Wednesday, March 4, 2020

Santo Domingo and Andreas/Boca Chica

Marina Zarpar and Santo Domingo, Dominican Republic


Marina and Colonial History Time

It had been about twenty years since Mags and I had been to the DR and it was apparent much had changed. The standard of living and the visible wealth of most people had definitely improved but the existence of a double standard of pricing is now much more apparent. Then, most tourists stayed in all-inclusive resorts and had little interaction with the communities surrounding them. At that time as we drove our rental car around the country we were greeted with curiosity and friendliness. If we were in line to buy anything it was apparent we were paying the same as the locals in front. Our only issue with corruption and treatment as a foreigner was by a policeman in Santo Domingo with whom we negotiated for twenty minutes to get an arbitrary fine reduced from $100 down to $6.

Marina Zarpar is a modern facility with lots of new powerboats and is interestingly located between the local community of Andres to the west and the tourist destination, Boca Chica slightly farther to the east. Boca Chica was one of the first areas to evolve as a tourist destination with apartments for rent in a safe community with restaurants and gift shops galore. It is definitely looking somewhat worn as newer resorts have claimed the tourist dollars but it still has its entourage of faithful northerners haunting the coffee shops and bars. Although distinctly cheaper than the resorts it is still vastly more expensive than the town of Andres.

We ate in restaurants in Andres with the locals, getting seafood or chicken both with rice and beans and salads for a fraction the price of the restaurants in Boca Chica. We prowled the local hardware stores for boat needs, often being sent to a competitor’s feriterria if whatever we wanted was not available. People were curious and engaging. It reminded us of the two sides of San Andreas, Columbia. We were always safe and the locals were attentive to our needs. The two marine supply stores opposite the marina were very well stocked and we purchased six of the 10 micron fuel filters (all they collectively had) and a few more 2 micron filters.

The party is on...
The public beach between the marina and Bocas is packed with hundreds of local families on the weekend. Although the water is not too inviting there are numerous kiosks selling beer and food and young and old wade into the water to cool down and spend family time. Innumerable seadoos screamed up and down the beach and past the marina while power boats on the water and cars and trucks on land stacked with speakers competed to out decibel one another. It is a cultural thing, you cannot change it so accept it or move on.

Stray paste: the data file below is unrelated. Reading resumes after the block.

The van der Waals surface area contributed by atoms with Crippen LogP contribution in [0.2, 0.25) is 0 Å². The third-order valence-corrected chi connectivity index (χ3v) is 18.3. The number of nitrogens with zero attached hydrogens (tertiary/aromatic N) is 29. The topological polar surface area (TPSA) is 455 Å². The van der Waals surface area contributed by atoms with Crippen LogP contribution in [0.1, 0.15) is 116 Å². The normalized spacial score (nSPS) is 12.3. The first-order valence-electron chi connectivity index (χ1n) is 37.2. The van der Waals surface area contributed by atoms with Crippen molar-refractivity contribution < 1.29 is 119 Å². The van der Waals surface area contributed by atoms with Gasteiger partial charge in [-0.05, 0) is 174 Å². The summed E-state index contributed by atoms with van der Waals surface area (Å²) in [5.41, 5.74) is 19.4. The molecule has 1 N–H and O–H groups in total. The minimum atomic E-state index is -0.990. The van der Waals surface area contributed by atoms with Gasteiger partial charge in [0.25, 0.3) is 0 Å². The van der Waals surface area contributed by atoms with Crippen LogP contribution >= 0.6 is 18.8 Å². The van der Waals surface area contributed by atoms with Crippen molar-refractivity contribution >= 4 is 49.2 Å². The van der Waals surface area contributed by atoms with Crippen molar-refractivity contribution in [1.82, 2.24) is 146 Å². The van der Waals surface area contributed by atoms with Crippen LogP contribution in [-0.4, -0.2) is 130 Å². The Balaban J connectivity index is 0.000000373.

After a couple of days getting boat chores completed we took the local bus into Santo Domingo about twenty kilometers away. The cost was about seventy cents each, the passengers, locals who work in town. 
24 of our best friends together on a bus. 
How many can it hold? One more.
The bus ended its route on the edge of the Zona Colonial near Plaza Independencia so we were able to revisit some sites of the Christopher Columbus era. The amount of construction the Spanish engaged in during the period from 1492 to the early 1520’s is amazing, especially considering how often they were beset by earthquakes and hurricanes. 

Plaza Independencia

We rode share taxis throughout the town for a dollar a ride. The challenge is determining what the routes are and where best to catch them. It made a great excuse to engage the locals who were always willing to help with information. Older women were especially helpful. We wanted to go to the Plaza Cultural because there are three museums and an art gallery there but when we arrived two of the museums were closed for major reconstruction. We did visit the Museum of Natural History and developed a clearer understanding of the indigenous and invasive plants and animals as well as the history of man’s interaction through time on Hispaniola. We enjoyed a quiet time with air conditioning and no other tourists.

The Cathedral

We returned to the Plaza de Independencia and walked the pedestrian mall to Plaza Conde, the Duke’s Plaza, and Park Colon, site of the first Cathedral in the new world. The area is heavily touristed with repetitive shops selling the same faux DR memorabilia with buses arriving steadily from the resorts and cruise ships. The economy of the country is dependent on the influx of foreign dollars and the tourism is largely contained to a few very special areas deemed world heritage sites. To a degree the Dominicanos are victims of their own success but are generally happy with the visitors.

On returning to Zarpar we prepared to continue east as another weather window provided an opportunity. The m/v’s Blessed and Figment arrived so we had a brief visit with Amanda and Alberto, Lyn and John and Jan and Don. It is always fun meeting people you have met before and sharing cruising information.